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Publication numberUS5602806 A
Publication typeGrant
Application numberUS 08/495,967
Publication dateFeb 11, 1997
Filing dateJun 28, 1995
Priority dateJun 28, 1995
Fee statusLapsed
Publication number08495967, 495967, US 5602806 A, US 5602806A, US-A-5602806, US5602806 A, US5602806A
InventorsPatrick C. Arnett, David E. Call, Blair I. Finkelstein, Glen A. Jaquette, Ernesto E. Marinero
Original AssigneeInternational Business Machines Corporation
Export CitationBiBTeX, EndNote, RefMan
External Links: USPTO, USPTO Assignment, Espacenet
Magneto-optical recording device capable of reducing thermal interference between recording pits
US 5602806 A
Abstract
A light intensity, direct overwrite, magneto-optical system generates signals such that, during the formation of a recording mark on an optical disk, a laser is driven a) at a pedestal power level, then b) at a quench power level for a first quench period t1, the quench power level being less than the pedestal power level, then c) at a write power level for a write period t2 whereby the reference bit becomes oriented in the writing direction, the write power level being greater than the pedestal power level, then d) at the quench power level for a second quench period t3, and then e) at the pedestal power level until the formation of another recording mark begins. The system is provided with a controller to determine optimal lengths of the quench periods t1 and t3, thereby reducing thermal interference between closely spaced recording marks. From sample recording marks, recorded with different quench periods t1 and t3, the controller calculates a "quality" value, such as bit error rate, jitter or figure of merit, then determines from the quality value the quench periods t1 and t3 which will produce the highest quality recording marks.
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Claims(25)
What is claimed is:
1. A magneto-optical storage system, comprising:
a loader for receiving a magneto-optical recording disk having at least a memory layer and a writing layer in an exchange-coupled relationship and deposited on a substrate;
a spindle motor for rotating the recording disk;
a laser source;
an optical head for focusing a beam spot from said laser source onto the recording disk;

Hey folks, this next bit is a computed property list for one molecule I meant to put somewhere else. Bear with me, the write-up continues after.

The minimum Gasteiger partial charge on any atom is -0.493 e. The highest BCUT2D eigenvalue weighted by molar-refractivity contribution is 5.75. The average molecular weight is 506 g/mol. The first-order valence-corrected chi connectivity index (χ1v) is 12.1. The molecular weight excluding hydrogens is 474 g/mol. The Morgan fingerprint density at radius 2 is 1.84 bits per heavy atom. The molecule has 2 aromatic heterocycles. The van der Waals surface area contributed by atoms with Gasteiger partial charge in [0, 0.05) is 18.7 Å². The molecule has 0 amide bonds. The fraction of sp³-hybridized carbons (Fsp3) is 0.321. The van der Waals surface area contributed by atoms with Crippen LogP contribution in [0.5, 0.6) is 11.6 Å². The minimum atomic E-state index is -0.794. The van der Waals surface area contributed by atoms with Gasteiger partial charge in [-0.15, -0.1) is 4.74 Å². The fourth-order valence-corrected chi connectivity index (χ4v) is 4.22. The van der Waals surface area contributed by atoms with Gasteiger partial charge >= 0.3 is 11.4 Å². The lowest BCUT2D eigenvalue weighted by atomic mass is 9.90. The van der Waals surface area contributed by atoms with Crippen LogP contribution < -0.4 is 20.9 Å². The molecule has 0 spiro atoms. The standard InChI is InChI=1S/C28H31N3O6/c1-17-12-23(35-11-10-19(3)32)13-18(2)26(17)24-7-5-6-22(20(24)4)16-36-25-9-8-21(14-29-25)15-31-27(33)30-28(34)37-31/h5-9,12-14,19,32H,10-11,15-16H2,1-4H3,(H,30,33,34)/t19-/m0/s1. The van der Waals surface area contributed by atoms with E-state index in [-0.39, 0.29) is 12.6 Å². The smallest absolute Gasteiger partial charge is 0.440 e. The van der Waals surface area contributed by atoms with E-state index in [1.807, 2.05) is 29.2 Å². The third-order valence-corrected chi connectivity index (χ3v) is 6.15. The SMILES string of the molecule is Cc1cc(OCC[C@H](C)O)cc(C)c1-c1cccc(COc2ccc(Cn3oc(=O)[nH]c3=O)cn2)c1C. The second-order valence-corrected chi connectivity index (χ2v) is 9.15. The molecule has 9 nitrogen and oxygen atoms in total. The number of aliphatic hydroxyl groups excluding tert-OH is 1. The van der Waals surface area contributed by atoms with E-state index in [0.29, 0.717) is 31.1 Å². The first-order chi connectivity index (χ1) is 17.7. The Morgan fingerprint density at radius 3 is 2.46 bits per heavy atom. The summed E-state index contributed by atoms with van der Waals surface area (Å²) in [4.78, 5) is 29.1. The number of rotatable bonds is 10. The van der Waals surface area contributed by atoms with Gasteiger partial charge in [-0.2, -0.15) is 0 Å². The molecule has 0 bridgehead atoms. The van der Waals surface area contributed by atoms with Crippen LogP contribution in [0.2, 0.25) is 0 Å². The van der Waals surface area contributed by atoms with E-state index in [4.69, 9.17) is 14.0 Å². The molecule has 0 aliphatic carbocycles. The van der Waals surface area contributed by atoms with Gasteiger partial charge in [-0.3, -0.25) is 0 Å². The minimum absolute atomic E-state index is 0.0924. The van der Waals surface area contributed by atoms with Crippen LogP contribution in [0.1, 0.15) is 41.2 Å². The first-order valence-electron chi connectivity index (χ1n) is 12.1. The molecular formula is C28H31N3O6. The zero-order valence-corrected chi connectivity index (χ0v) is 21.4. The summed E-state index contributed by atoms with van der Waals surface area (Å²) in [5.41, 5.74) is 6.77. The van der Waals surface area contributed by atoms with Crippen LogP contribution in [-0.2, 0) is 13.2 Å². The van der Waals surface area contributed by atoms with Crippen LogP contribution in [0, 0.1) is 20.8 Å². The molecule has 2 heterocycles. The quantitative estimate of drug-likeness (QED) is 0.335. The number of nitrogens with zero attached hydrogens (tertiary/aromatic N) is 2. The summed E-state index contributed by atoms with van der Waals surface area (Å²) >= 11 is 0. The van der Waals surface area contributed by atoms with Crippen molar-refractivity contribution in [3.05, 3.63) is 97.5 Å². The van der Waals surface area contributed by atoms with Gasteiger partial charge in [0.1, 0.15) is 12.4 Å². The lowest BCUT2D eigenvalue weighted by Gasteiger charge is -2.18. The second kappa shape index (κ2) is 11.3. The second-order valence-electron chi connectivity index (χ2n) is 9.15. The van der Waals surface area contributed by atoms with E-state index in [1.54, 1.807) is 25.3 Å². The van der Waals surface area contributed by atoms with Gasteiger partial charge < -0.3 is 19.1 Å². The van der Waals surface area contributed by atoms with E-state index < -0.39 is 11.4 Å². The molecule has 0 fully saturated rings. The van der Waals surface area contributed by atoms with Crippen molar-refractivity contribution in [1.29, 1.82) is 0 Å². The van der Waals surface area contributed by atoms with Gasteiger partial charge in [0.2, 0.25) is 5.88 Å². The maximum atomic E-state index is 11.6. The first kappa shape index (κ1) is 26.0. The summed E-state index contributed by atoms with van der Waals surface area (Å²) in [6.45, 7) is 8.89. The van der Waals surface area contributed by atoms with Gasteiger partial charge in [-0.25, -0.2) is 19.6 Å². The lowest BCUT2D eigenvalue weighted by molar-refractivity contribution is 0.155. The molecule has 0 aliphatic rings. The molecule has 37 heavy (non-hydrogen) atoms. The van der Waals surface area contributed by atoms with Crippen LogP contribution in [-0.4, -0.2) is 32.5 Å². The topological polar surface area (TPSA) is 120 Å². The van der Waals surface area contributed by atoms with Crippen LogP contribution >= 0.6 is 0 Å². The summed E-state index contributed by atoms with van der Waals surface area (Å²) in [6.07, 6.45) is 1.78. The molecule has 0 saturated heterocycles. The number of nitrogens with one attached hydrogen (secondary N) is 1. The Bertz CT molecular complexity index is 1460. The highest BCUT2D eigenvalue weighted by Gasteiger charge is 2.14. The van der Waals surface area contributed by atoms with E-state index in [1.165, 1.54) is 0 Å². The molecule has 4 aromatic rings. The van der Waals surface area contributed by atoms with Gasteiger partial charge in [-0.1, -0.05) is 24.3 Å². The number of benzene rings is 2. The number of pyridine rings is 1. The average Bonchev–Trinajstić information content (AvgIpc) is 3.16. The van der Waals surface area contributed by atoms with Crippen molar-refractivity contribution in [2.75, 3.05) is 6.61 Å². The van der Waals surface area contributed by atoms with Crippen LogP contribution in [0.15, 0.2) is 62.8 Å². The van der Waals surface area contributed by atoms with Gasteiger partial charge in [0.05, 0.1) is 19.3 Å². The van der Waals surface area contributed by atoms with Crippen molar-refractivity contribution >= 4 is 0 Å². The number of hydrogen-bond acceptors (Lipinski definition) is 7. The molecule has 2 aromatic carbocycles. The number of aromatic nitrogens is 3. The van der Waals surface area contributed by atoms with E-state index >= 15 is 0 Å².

an initializing magnet having a field with a first orientation relative to the recording disk;
a biasing magnet having field with a second orientation, opposite the first orientation; and
a laser driver for:
driving said laser source at a pedestal power level Pp until an information mark is to be recorded on the optical disk;
reducing the laser power level from the pedestal power level Pp to a quench power level Pq for a first time period t1 beginning at time ta, then increasing the laser power level from the quench power level Pq to a write power level Pw for a second time period t2 beginning at time tb to record the information mark, where Pw >Pp >Pq ; and
a drive controller interconnected with said spindle motor, said laser source, said optical head, said biasing magnet and said laser driver, said drive controller comprising:
means for calculating a quality value of a readback signal reflected from the recording disk; and
means for determining from the quality value the first time period t1, whereby thermal interference between closely spaced recording marks is substantially reduced.
2. The system of claim 1, wherein said laser driver comprises:
a first delay module for delaying a -WRT-- DATA signal for a first delay period equal to t1, the -WRT-- DATA signal being generated by said controller and comprising a write pulse having a width tk beginning at time ta ;
a second delay module for delaying the once-delayed -WRT-- DATA signal for a second delay period equal to t2 ;
an inverter for inverting the once-delayed -WRT-- DATA signal;
a first logic gate for performing a logical NAND of the inverted, once-delayed -WRT-- DATA signal and the twice-delayed -WRT-- DATA signal and for generating a resulting -WRT-- DATA-- A signal;
a second logic gate for performing a logical NAND of the -WRT-- DATA signal, the once-delayed -WRT-- DATA signal and the twice-delayed -WRT-- DATA signal and for generating a resulting -WRT-- DATA-- B signal;